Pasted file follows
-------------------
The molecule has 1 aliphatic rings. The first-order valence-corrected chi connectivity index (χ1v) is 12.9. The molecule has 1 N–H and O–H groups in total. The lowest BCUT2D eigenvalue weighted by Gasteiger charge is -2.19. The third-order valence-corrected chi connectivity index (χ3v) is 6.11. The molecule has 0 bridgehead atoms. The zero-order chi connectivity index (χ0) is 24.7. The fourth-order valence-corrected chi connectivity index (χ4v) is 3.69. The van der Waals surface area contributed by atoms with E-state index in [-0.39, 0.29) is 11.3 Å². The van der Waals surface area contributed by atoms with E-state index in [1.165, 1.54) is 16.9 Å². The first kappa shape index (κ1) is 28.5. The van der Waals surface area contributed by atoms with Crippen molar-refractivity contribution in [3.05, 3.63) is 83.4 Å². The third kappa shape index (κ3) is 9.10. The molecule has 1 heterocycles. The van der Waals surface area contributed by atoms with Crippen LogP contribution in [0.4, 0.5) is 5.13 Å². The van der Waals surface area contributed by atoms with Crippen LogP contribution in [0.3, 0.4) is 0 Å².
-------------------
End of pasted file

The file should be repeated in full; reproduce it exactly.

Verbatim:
The molecule has 1 aliphatic rings. The first-order valence-corrected chi connectivity index (χ1v) is 12.9. The molecule has 1 N–H and O–H groups in total. The lowest BCUT2D eigenvalue weighted by Gasteiger charge is -2.19. The third-order valence-corrected chi connectivity index (χ3v) is 6.11. The molecule has 0 bridgehead atoms. The zero-order chi connectivity index (χ0) is 24.7. The fourth-order valence-corrected chi connectivity index (χ4v) is 3.69. The van der Waals surface area contributed by atoms with E-state index in [-0.39, 0.29) is 11.3 Å². The van der Waals surface area contributed by atoms with E-state index in [1.165, 1.54) is 16.9 Å². The first kappa shape index (κ1) is 28.5. The van der Waals surface area contributed by atoms with Crippen molar-refractivity contribution in [3.05, 3.63) is 83.4 Å². The third kappa shape index (κ3) is 9.10. The molecule has 1 heterocycles. The van der Waals surface area contributed by atoms with Crippen LogP contribution in [0.4, 0.5) is 5.13 Å². The van der Waals surface area contributed by atoms with Crippen LogP contribution in [0.3, 0.4) is 0 Å².